Making flexible payroll systems work
Edmund Tirbutt, February 13, 2020
Expert advice on what to consider when implementing flexible payroll options
A growing number of UK firms are introducing flexible payroll practices, enabling staff to choose a pay day that best suits their personal lives or to draw down advances on wages.
It’s a trend that’s linked to the growth of the gig economy, the crackdown on payday lenders, and developments in mobile technology such as apps.
Employers simply wanting to facilitate multiple payroll dates should find that their current payroll provider already allows this. However, while the systems may be in a strong position to handle this change, the people side of things is more complex.
“You don’t need specialist staff to handle it but choosing multiple payrolls involves so much more work, administration and data being sent to HMRC,” says Steven Watmore, product management lead UK and Ireland at Sage.
Switching to a newer payroll provider with built-for-purpose systems can greatly reduce the workload. Mitrefinch reports that its Flexipay system typically saves payroll professionals around a quarter of their time.
Flexibility in practice
Mitrefinch has teamed up with specialist third-party lender Wagestream to enable employees to draw down their pay. Mitrefinch simply gives those using Flexipay a licence key and trains their HR personnel, and Wagestream has technology connecting with 25 workforce management systems.
Peter Briffett, CEO and co-founder of Wagestream, says: “Our engineering team will make a quick call and establish the appropriate connection. Companies can give us payroll data manually or via an API [application programming interface].”
But employers wishing to remain with their existing payroll provider can team up with a third-party lender themselves. The lender is responsible for paying advances and then collecting the money from employees later via an electronic account through which net pay runs. It may charge employers a small monthly amount per employee and/or charge workers a small flat fee or interest payment per transaction.
Employers could provide advances internally instead, but this will entail a lot of manual administration and requests for money would have to go through HR or payroll rather than via an external party. Some employees may be uncomfortable with their employers having this control over their personal finances.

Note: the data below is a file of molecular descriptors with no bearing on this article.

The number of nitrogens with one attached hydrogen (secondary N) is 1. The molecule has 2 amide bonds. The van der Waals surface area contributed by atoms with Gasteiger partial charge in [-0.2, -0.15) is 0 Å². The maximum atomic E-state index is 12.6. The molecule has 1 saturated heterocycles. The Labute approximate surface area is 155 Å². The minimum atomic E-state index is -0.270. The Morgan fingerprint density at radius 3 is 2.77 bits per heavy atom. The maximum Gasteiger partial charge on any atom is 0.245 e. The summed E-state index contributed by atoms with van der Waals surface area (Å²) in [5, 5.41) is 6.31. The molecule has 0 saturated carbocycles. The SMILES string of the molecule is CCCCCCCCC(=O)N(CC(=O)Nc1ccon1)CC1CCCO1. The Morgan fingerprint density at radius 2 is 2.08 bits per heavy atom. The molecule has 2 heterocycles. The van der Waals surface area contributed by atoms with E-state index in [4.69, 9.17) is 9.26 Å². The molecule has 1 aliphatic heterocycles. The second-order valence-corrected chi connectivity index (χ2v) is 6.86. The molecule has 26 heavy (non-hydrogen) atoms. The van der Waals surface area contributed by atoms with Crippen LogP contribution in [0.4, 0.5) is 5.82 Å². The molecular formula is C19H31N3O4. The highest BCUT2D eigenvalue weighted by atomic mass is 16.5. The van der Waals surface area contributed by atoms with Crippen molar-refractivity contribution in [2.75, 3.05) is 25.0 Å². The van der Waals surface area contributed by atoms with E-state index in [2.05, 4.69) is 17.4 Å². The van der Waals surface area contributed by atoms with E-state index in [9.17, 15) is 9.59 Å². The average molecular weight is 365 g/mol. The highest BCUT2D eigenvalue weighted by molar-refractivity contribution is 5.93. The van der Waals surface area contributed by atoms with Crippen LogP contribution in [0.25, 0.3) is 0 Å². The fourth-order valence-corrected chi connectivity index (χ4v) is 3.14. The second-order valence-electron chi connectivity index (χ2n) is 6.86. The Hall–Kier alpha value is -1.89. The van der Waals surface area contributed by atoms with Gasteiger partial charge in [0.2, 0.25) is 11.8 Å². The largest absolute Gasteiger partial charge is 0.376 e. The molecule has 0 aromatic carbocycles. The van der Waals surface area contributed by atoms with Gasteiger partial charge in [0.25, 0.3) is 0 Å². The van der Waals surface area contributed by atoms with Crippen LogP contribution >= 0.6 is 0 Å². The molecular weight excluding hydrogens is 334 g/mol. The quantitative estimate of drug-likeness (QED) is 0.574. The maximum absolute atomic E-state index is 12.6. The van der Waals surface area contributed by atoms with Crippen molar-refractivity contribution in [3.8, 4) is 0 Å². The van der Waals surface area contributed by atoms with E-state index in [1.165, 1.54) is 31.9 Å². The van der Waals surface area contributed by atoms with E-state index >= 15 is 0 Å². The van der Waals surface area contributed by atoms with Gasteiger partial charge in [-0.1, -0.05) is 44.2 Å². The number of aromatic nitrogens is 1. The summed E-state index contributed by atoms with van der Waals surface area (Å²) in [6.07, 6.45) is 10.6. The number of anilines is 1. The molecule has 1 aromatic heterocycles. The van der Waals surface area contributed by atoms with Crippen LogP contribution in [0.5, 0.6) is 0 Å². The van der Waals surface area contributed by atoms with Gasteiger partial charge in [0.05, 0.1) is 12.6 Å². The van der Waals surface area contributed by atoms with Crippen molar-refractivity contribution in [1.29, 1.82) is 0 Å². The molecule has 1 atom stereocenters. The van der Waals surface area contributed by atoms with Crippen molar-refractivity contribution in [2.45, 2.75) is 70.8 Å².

Whichever the preferred option, there are many practical considerations to making flexible payroll systems work in practice.
There will be extra work involved with changing practices so it is essential to canvas employee opinion beforehand to see if a move is justified.
“It’s all part of an overall financial wellbeing programme so you should work closely with employees to see how high this is on their agenda, as you can’t always give them everything,” says Jeff Phipps, managing director of ADP UK. “Would they, for example, prefer flexible pay to financial education seminars?”
Administration and cash flow
Thought must be given to the administrative overheads created by a flexible payroll system and to whether more staff are needed to deal with the additional workload, feels Watmore.
If employers are granting more frequent pay dates or funding pay advances internally then they must first obtain a thorough cash flow appraisal from the finance department. However, cash flow is not an issue if working with a third-party lender as the lender makes the advances.
If you move the pay date you must give due consideration to reporting practices and the potential impact on employee rights.
“There are concerns about whether entitlement to Universal Credit claims could be affected where regular drawdown appears to create a change in pay frequency,” says Samantha Mann, senior policy and research officer at the Chartered Institute of Payroll Professionals.
“Where this occurs RTI [real-time information] submissions need to accurately reflect the pay reference period in use.”
Julie Lock, Flexipay general manager at Mitrefinch, advises ensuring that advances do not constitute loans (as these require Financial Conduct Authority regulation).
“It is important to realise that you can only draw down on money that has actually been earned, and this is the bit where people can come unstuck,” she says.
Phipps advises HR to also consider the ethical implications of such an approach. Employers should consider whether they feel comfortable working with third-party lenders that charge fees to employees. Even flat fees – typically between £1.50 and £2 per transaction – could be construed as being for commercial gain rather than in employees’ interests.
It’s also crucial to check that lenders incorporate adequate controls to ensure staff borrow responsibly and that any worrying behavioural patterns can be spotted quickly.
Watch this space
A lot of providers are eyeing up this fast-developing field. So the options available from third parties – and even current payroll providers – will change and increase. And this means so too will HMRC requirements.
As Mann says: “Successive governments struggle to stay abreast of changes in evolving employment practices, and HR needs to watch out for announcements. If pay on demand builds momentum HMRC would need to revisit existing guidelines to ensure they remain fit for purpose.”
This piece appeared in the February 2020 print issue. Subscribe today to have all our latest articles delivered right to your desk